Eight months of taking my mom to synagogue with me each Shabbat ended as abruptly as it started. It was this thought that struck me so powerfully as I stood in shul on Yom Kippur without her. Had I somehow failed her?
My parents had moved from Netanya to Beer Sheva in September 2017. It was a move motivated by Mom’s Alzheimer’s. If they were closer to me, I could help out more, be a 2nd pair of hands, allow my dad respite on the caregiver’s day off.
Within a week of the move, and with the help of my brother who was visiting from California, almost all the boxes were unpacked and my new neighbors began the process of settling in. Only, Mom never settled. She would wander the house looking for the stairs to the non-existent second floor. She’d randomly move and hide books and papers, fold and refold her clothes, search for the bathroom with little success, push the walls in the back bedroom as if looking for a secret exit. She developed a circuit of movements and I would follow her around their home trying to undo her inadvertent mischief.
On Fridays the caregiver left for her day off to be with her boyfriend and friends, returning to Beer Sheva Saturday night. And Mom would be solely in the care of my dad and me.
The best part of their move was that I no longer traveled once a week to visit my parents in Netanya as I’d been doing for almost seven years since Mom’s diagnosis. The worst part was that Shabbat began to feel less joyous for me. They’d come for dinner Friday night. Then Shabbat morning, I felt obligated to take Mom with me to synagogue. I did this for two reasons: my dad needed a break during the day; and Mom, with her beautiful singing voice, loved synagogue.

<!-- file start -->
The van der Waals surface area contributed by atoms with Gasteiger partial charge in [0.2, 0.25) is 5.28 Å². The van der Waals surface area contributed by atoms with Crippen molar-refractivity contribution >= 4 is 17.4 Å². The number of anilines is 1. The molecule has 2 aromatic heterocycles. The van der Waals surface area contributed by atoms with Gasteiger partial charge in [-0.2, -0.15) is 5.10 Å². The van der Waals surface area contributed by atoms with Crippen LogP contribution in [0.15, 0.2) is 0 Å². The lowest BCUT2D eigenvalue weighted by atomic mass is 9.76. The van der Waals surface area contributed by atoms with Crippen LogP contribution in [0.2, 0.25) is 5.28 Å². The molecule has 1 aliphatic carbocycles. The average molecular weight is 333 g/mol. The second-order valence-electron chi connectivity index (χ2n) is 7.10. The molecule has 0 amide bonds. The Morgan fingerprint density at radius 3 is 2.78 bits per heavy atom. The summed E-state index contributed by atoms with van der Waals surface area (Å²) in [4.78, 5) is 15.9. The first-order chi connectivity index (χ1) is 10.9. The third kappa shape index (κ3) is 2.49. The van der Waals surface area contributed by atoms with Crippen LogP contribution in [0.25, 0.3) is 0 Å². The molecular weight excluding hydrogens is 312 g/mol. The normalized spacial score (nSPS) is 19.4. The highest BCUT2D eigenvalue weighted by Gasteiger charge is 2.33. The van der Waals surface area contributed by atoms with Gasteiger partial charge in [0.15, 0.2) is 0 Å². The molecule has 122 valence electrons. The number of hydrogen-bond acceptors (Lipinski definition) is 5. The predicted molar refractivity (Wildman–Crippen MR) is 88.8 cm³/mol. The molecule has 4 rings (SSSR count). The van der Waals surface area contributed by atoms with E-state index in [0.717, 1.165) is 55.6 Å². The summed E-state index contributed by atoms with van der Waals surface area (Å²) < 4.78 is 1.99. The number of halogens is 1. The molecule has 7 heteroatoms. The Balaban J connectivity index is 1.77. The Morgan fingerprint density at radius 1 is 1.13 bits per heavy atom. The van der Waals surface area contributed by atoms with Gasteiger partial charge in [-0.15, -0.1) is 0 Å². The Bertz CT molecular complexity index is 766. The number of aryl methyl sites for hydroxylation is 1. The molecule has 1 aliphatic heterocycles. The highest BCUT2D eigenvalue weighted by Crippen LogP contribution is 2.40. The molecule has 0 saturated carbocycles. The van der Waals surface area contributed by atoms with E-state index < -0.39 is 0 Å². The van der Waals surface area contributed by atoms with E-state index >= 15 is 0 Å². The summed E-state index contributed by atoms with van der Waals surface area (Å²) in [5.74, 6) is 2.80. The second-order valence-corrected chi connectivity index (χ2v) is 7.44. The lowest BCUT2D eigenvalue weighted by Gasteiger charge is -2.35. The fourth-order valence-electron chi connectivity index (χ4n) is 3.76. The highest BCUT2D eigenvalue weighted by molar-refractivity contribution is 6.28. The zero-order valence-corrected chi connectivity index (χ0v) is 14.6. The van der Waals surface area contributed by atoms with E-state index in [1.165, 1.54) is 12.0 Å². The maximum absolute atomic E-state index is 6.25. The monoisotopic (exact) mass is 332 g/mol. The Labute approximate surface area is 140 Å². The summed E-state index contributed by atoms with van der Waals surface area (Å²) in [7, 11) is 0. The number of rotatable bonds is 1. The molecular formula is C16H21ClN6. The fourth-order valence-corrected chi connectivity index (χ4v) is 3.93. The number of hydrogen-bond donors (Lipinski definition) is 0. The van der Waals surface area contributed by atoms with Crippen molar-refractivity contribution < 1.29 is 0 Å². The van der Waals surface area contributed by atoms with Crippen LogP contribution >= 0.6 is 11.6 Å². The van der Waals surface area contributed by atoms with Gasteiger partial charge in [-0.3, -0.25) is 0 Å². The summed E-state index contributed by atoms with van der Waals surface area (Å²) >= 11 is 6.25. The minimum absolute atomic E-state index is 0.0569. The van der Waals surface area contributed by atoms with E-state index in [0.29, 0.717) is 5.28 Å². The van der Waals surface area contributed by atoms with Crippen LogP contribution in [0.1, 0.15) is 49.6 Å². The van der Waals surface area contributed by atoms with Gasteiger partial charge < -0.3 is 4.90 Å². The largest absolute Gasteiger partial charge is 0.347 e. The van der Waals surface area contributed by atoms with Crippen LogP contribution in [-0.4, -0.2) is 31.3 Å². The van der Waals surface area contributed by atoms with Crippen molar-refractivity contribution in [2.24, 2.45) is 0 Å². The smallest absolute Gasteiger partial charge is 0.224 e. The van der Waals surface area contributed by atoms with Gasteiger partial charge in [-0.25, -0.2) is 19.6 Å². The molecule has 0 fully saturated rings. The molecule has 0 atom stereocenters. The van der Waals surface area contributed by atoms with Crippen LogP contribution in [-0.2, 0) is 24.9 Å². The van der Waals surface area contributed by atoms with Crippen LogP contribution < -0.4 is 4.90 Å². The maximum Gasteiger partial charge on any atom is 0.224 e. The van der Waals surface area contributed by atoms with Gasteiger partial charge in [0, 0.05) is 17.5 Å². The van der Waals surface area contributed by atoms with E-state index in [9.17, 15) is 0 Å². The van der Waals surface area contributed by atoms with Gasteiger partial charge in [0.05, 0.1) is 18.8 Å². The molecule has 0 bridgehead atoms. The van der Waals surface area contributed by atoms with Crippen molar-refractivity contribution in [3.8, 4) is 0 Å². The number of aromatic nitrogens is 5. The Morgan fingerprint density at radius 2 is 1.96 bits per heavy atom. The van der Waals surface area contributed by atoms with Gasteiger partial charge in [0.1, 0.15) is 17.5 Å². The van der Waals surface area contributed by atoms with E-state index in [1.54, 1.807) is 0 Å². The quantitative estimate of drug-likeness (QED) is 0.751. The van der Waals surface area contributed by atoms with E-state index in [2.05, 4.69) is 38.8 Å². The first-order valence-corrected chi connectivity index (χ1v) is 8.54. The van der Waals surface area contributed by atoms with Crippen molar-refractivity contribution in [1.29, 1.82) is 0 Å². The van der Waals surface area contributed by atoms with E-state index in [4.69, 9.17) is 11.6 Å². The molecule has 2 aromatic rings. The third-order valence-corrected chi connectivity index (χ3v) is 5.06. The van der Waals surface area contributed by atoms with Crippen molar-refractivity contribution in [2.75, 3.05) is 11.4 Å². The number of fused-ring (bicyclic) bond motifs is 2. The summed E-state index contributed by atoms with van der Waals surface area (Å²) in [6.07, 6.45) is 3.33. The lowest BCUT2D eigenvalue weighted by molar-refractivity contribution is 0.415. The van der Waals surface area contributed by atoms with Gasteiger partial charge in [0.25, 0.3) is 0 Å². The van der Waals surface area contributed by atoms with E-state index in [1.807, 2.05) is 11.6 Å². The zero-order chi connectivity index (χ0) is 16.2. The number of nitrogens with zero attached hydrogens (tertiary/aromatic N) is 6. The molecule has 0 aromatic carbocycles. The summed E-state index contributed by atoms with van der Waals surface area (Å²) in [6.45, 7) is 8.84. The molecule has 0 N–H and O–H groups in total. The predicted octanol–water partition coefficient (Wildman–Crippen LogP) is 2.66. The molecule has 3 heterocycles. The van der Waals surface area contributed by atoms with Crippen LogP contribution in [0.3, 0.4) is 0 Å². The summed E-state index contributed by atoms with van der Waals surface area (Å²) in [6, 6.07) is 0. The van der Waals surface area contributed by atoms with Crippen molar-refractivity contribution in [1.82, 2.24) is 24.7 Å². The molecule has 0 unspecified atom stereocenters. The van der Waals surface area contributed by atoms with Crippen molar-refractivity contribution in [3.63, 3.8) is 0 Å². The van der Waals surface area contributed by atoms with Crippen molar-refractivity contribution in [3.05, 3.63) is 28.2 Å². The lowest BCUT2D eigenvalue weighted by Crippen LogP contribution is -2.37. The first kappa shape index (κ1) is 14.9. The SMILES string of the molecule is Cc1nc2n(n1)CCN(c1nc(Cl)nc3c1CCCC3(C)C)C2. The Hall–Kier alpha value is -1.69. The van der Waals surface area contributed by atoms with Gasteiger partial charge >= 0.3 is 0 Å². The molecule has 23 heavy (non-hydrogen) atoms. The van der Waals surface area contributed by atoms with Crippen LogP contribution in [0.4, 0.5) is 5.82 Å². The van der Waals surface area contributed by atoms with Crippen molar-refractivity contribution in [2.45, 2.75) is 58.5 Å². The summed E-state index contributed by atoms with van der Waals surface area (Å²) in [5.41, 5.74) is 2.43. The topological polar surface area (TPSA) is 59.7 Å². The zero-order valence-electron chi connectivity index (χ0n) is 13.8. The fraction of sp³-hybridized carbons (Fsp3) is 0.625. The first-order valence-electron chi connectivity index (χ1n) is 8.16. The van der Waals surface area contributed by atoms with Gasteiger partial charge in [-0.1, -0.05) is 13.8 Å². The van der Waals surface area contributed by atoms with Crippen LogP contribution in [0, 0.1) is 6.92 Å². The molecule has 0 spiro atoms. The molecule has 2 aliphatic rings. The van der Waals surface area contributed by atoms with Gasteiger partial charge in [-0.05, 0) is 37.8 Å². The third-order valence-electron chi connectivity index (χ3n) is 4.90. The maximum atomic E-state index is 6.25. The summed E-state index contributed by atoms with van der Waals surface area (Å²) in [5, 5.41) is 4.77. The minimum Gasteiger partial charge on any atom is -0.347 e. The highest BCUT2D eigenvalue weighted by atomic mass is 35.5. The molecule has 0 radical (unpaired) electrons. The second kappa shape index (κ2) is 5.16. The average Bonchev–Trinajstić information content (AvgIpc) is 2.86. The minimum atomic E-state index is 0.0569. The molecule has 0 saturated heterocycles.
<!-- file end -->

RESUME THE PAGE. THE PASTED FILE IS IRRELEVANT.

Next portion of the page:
Except that her Alzheimer’s had progressed so much that what was once an easy task to negotiate had become burdensome. Mom often refused to leave her house, confused about where the door was, unsettled by leaving her husband. Once we were out, she walked with me willingly, but sometimes she mistrusted my directions, questioning me at every turn. Singing as we walked helped; we’d run through many Broadway musicals on the way to synagogue. Once we were there, it became obvious that Mom could no longer follow the Hebrew in the prayer book. Though she would sing without hesitation the prayers that she knew by heart, on more than one occasion I laughed when she leaned towards me and said, “This is so boring.”
I took to walking slower to shul so that we would arrive later. I brought children’s books with me so that we had something to read that was at her level. And though the walk back was fraught with difficulty, especially as the weather warmed up, there was that idyllic half an hour after services had ended when Mom was in her glory. She greeted my friends with such pleasure, and despite forgetting them from week to week (or hour to hour) she would bestowed blessing on them, parceling out hugs and kisses to whomever responded to her friendly overtures.
Everyone in shul knew about her illness. She was accepted lovingly by the entire congregation.
It couldn’t last. So much changed when they moved. Even with a 24-hour caregiver, Mom was difficult to handle. The move seemed to have pushed her to another level of decline. Eight months after their arrival, my dad made the heart-wrenching decision to move Mom to a closed Alzheimer’s ward.